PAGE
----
- Law firm revenue up — Profit per partner grew this year by 7% on a revenue basis and 13.4% in terms of equity growth, despite economic upheaval. “This growth trend is significant,” Hauck said, adding that among the reasons for the growth are better leverage on partners retiring or leaving early and aggressive cost control.
- Higher firm occupancy rates — This trend signals firms’ return-to-office plans. The legal industry this year has outpaced business as a whole, suggesting its readiness to resume in-person operations while still being mindful of hybrid work models.
- Balancing transformation with shifting employee priorities — While this acceleration of innovation brings new opportunity, it also brings challenges to employees’ work/life balance. Those companies and firms with cloud capabilities pre-pandemic have been better able to manage new pressures and drive change while meeting employees’ need for personal flexibility.
While the disruptive changes from the global pandemic have brought a new willingness among firms to innovate, panelists agreed that they were seeing fewer new ideas, although some said the ideas they were seeing were better researched. That has allowed firms to more quickly validate the work and make prioritization and resource decisions.
As always, it’s critical that innovation solve a real-world problem for customers. Innovation offices are playing a greater role in customer outreach and often play “matchmaker” among firms’ thought leaders, customers, and those delivering solutions. The strength of the match typically determines which ideas gain support, panelists said. From a technology standpoint, it’s now more important than ever to optimize for the cloud; and understanding solutions’ fit within a broader technology ecosystem is crucial to future-proofing, the panelists all agreed.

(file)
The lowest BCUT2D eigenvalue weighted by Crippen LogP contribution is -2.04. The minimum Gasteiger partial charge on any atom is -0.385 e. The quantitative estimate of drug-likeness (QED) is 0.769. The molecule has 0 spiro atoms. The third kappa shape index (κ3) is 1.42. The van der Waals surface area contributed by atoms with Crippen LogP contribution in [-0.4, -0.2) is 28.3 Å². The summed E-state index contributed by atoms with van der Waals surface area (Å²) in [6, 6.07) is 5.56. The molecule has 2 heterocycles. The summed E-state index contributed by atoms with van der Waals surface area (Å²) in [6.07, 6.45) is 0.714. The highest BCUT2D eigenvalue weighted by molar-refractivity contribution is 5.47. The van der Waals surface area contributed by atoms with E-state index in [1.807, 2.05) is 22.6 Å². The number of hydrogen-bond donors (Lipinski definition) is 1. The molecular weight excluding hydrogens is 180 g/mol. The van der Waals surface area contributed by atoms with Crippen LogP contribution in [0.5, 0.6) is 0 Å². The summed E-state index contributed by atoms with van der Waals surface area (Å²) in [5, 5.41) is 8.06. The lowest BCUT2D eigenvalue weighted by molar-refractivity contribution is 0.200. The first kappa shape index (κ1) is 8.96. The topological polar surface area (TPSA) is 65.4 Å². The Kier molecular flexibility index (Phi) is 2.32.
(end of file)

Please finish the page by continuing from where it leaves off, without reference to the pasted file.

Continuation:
Panelist Ali Shahidi, Chief Innovation & Client Solutions Officer at Sheppard, Mullin, Richter & Hampton, suggested that legal organizations need to evaluate any new legal tech innovation on its integration potential and the ability for new solutions to integrate with other data sources and products already in place. “You have to be able to connect the dots as you go,” said Shahidi.
Katherine Lowry, another panelist and Director of Practice Services at Baker & Hostetler, said that ultimately, it’s important for firms to do the work. “Have you adequately struggled with the different forms of technology that are on the market today and know what they’re good for, and most probably important, what they’re not good for?” she asked.
In the end, the challenge is knowing when to build or buy, offered David Wang, Chief Innovation Officer of Wilson Sonsini, Goodrich & Rosati. “With technology companies, and often self-built corporate approaches to technology, there’s a lot of hubris in terms of what people think they can do themselves,” Wang explained, emphasizing the need to “play well” with outside vendors and identify and acknowledge others’ expertise.